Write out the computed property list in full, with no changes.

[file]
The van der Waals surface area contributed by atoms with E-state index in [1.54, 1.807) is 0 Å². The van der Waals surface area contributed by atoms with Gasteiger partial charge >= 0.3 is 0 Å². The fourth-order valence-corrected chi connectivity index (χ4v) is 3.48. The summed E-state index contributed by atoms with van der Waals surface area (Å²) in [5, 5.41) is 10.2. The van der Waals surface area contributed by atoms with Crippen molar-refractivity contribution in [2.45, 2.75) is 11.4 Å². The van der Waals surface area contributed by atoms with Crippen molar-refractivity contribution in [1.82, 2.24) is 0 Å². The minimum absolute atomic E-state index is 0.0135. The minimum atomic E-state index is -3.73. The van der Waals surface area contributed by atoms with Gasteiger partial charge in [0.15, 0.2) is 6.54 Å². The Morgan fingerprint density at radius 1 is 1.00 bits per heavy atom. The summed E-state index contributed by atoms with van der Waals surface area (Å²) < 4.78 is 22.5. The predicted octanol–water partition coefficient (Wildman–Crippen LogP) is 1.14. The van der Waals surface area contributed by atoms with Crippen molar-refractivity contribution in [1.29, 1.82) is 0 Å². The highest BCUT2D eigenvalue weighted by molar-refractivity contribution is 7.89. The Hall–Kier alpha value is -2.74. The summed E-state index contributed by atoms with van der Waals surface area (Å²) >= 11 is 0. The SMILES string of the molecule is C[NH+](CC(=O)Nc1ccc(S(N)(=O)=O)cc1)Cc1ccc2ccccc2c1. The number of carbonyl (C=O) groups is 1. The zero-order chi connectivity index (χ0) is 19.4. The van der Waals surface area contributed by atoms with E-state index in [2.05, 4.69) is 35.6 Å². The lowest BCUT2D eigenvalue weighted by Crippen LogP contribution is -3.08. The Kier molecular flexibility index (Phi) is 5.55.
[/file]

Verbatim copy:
The van der Waals surface area contributed by atoms with E-state index in [1.54, 1.807) is 0 Å². The van der Waals surface area contributed by atoms with Gasteiger partial charge >= 0.3 is 0 Å². The fourth-order valence-corrected chi connectivity index (χ4v) is 3.48. The summed E-state index contributed by atoms with van der Waals surface area (Å²) in [5, 5.41) is 10.2. The van der Waals surface area contributed by atoms with Crippen molar-refractivity contribution in [2.45, 2.75) is 11.4 Å². The van der Waals surface area contributed by atoms with Crippen molar-refractivity contribution in [1.82, 2.24) is 0 Å². The minimum absolute atomic E-state index is 0.0135. The minimum atomic E-state index is -3.73. The van der Waals surface area contributed by atoms with Gasteiger partial charge in [0.15, 0.2) is 6.54 Å². The Morgan fingerprint density at radius 1 is 1.00 bits per heavy atom. The summed E-state index contributed by atoms with van der Waals surface area (Å²) < 4.78 is 22.5. The predicted octanol–water partition coefficient (Wildman–Crippen LogP) is 1.14. The van der Waals surface area contributed by atoms with Crippen molar-refractivity contribution in [1.29, 1.82) is 0 Å². The highest BCUT2D eigenvalue weighted by molar-refractivity contribution is 7.89. The Hall–Kier alpha value is -2.74. The summed E-state index contributed by atoms with van der Waals surface area (Å²) >= 11 is 0. The SMILES string of the molecule is C[NH+](CC(=O)Nc1ccc(S(N)(=O)=O)cc1)Cc1ccc2ccccc2c1. The number of carbonyl (C=O) groups is 1. The zero-order chi connectivity index (χ0) is 19.4. The van der Waals surface area contributed by atoms with E-state index in [2.05, 4.69) is 35.6 Å². The lowest BCUT2D eigenvalue weighted by Crippen LogP contribution is -3.08. The Kier molecular flexibility index (Phi) is 5.55.